Agricultural: Organic viticulture is gaining in importance - many seals

The area under cultivation of organic wines in Germany is growing.

Agricultural: Organic viticulture is gaining in importance - many seals

The area under cultivation of organic wines in Germany is growing. "Around 12.5 percent or 12,500 hectares are organically certified," says Randolf Kauer, Professor of Organic Viticulture at the University of Applied Sciences in Geisenheim, Hesse. "That corresponds to a fivefold increase in the area under organic vines since 2004," adds Ernst Büscher, spokesman for the German Wine Institute. After almost 40 years, organic viticulture has "firmly established".

"Most companies are converting because organic wines are in demand," reports scientist Kauer, himself an organic winegrower from the Middle Rhine. "The flagship companies in the VDP (Association of German Prädikat Wineries) are really pushing the tube. The big companies are following suit." In the Rheingau, more than 20 percent of the companies are now organically certified.

"In organic winegrowing, the primary goal is to maintain a balanced ecosystem in the vineyard and to promote biodiversity," says Büscher, explaining the principles. All chemical-synthetic pesticides are therefore avoided, as are artificially produced fertilizers and herbicides. "In terms of sensor technology, there are no major differences," says Kauer. "Because when buying wine, the focus is on the taste of the wine, so organic is often an additional benefit that people are happy to take with them because it supports environmentally friendly wine production," says Büscher.

The quality increases

Büscher reports that many companies have noticed a qualitative improvement in their wines as a result of the three-year conversion from conventional to organic cultivation. Not all winegrowers, however, carry their ecological farming methods "big to the outside world". At the same time, there is a whole range of eco-seals for organic winegrowers.

"A good half of the companies are exclusively EU-certified," says Kauer. The EU organic logo with a euro leaf on a green background has been around for more than ten years (August 2012). This is becoming increasingly well known to consumers, while the hexagonal German organic seal is losing importance.

In addition to the external trade in the vineyard, the EU regulation also regulates the technical cellar preparation of the organic wines, explains Büscher. These included lower sulfur limits compared to conventionally produced wines. "In addition, some wine treatment substances are dispensed with, some must be of ecological origin and the renunciation of any genetic engineering, for example in the case of yeasts, is prescribed."

Associations set their own guidelines

"The other seals were distributed among several associations, above all Ecovin as a purely organic winegrowing association, followed by Bioland, Naturland and Demeter," says Kauer. According to the organic farming portal of the Federal Ministry of Agriculture, these cultivation associations and the organic association GÄA had already drawn up their own guidelines for winemaking before 2012. "These differ from the EU regulation in that they have higher requirements or stricter bans on the use of auxiliary materials and processes."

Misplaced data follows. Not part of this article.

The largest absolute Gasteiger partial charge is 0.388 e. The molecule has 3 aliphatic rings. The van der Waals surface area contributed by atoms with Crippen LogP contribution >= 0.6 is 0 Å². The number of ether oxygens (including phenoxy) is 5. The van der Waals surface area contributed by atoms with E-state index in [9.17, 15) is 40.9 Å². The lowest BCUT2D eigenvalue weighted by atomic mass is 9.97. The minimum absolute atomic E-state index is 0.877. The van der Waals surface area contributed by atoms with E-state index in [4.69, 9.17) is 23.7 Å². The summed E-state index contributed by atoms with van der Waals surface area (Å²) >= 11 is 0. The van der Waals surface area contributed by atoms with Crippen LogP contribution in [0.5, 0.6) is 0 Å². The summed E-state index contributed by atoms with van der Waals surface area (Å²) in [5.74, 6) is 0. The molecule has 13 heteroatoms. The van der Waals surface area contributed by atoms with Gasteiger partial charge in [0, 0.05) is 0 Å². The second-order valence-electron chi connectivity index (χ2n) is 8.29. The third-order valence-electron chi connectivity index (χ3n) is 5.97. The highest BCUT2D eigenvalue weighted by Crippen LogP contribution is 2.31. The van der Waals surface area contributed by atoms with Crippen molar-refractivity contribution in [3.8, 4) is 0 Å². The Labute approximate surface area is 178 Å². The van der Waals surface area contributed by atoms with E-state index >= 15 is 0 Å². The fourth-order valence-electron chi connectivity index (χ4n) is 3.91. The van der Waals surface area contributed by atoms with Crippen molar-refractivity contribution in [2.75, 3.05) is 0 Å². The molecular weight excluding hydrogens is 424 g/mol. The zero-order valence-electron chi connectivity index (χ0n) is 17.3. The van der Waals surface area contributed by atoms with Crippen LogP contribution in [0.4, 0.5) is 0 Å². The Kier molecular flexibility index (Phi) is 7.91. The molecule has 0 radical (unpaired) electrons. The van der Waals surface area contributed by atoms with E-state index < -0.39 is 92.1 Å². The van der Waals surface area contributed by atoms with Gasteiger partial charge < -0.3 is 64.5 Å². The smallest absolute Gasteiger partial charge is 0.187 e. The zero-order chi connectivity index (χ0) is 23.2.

"These cultivation associations have been introduced in the organic sector," says the Rhineland-Palatinate consumer advice center. Customers know her from organic food. Not so Ecovin: According to Büscher, the association, founded in 1985, is the largest association of ecologically working wineries in the world. The almost 250 member companies cultivated more than 2700 hectares of vineyards in twelve German wine-growing regions last year. In Italy and France, the proportion of organically certified cultivation areas is growing even faster than in Germany, says Kauer, speaking of around 20 percent each.

According to Büscher, the trend towards biodynamic farming in German organic viticulture is only a few years old. The Demeter farms that work in this way "use the forces of nature even more strongly" and also orientate themselves on the anthroposophist Rudolf Steiner. They didn't produce wine, but "accompany it with minimal measures," according to Demeter. This also includes burying cow horns in the vineyard filled with ground quartz or manure, reports Andreas Roll from the biodynamic Gustavshof in Gau-Heppenheim in Rhenish Hesse.

So many things are still in their infancy

"There are also a few small groups with labels," says Kauer. On some bottles, for example, you can find the logos of Respect Biodyn, based in Austria, and the French brand Biodyvin - both also stand for biodynamic winegrowing. Fair'n Green, on the other hand, is not an organic seal but a seal for sustainable viticulture. Around 120 companies have joined, both conventional and organic winegrowers. These include VDP wineries such as Jean Stodden and Meyer-Näkel von der Ahr.

In addition to Demeter, Winzer Roll also has more and more "Maxnat" wines on offer, about 10 of the 30 varieties. "Maxnat" stands for "maximum natural," explains the 43-year-old. This includes both quality and country wines. "But that's still in its infancy." Around 20 companies in Germany have taken part so far. Roll describes the credo in the production of the naturally cloudy, unsulphurised and unfiltered natural wines as follows: "Nothing in and nothing out."

"With organic wines, there are many individualists who make particularly interesting wines," says Kauer. This also included these so-called natural wines. However: "Natural wines are completely uncertified. They do not have to be organically certified."